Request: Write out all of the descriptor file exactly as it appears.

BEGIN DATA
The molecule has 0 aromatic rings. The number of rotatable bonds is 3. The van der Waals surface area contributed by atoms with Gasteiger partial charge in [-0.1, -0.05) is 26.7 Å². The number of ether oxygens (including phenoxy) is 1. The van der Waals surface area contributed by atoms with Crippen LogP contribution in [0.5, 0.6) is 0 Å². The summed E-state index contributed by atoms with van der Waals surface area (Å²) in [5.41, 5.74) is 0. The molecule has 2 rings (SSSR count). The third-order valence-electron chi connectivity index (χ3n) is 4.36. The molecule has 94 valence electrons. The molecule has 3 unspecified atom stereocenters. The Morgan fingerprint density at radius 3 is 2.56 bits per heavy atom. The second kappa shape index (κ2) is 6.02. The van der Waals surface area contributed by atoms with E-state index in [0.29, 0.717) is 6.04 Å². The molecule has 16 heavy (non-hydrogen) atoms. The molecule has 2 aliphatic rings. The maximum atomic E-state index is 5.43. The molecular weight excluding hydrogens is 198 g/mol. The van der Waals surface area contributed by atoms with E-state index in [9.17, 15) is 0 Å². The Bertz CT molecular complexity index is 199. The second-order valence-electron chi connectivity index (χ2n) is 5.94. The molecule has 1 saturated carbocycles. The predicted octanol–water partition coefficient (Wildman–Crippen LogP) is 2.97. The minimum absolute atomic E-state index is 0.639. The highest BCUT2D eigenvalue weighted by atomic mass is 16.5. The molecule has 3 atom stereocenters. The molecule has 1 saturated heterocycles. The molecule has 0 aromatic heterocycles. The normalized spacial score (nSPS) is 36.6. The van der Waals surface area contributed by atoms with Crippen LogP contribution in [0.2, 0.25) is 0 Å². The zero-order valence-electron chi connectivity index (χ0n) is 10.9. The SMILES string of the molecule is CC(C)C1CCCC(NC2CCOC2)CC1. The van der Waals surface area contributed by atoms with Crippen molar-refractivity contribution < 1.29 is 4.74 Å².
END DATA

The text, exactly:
The molecule has 0 aromatic rings. The number of rotatable bonds is 3. The van der Waals surface area contributed by atoms with Gasteiger partial charge in [-0.1, -0.05) is 26.7 Å². The number of ether oxygens (including phenoxy) is 1. The van der Waals surface area contributed by atoms with Crippen LogP contribution in [0.5, 0.6) is 0 Å². The summed E-state index contributed by atoms with van der Waals surface area (Å²) in [5.41, 5.74) is 0. The molecule has 2 rings (SSSR count). The third-order valence-electron chi connectivity index (χ3n) is 4.36. The molecule has 94 valence electrons. The molecule has 3 unspecified atom stereocenters. The Morgan fingerprint density at radius 3 is 2.56 bits per heavy atom. The second kappa shape index (κ2) is 6.02. The van der Waals surface area contributed by atoms with E-state index in [0.29, 0.717) is 6.04 Å². The molecule has 16 heavy (non-hydrogen) atoms. The molecule has 2 aliphatic rings. The maximum atomic E-state index is 5.43. The molecular weight excluding hydrogens is 198 g/mol. The van der Waals surface area contributed by atoms with E-state index in [9.17, 15) is 0 Å². The Bertz CT molecular complexity index is 199. The second-order valence-electron chi connectivity index (χ2n) is 5.94. The molecule has 1 saturated carbocycles. The predicted octanol–water partition coefficient (Wildman–Crippen LogP) is 2.97. The minimum absolute atomic E-state index is 0.639. The highest BCUT2D eigenvalue weighted by atomic mass is 16.5. The molecule has 3 atom stereocenters. The molecule has 1 saturated heterocycles. The molecule has 0 aromatic heterocycles. The normalized spacial score (nSPS) is 36.6. The van der Waals surface area contributed by atoms with Crippen LogP contribution in [0.2, 0.25) is 0 Å². The zero-order valence-electron chi connectivity index (χ0n) is 10.9. The SMILES string of the molecule is CC(C)C1CCCC(NC2CCOC2)CC1. The van der Waals surface area contributed by atoms with Crippen molar-refractivity contribution < 1.29 is 4.74 Å².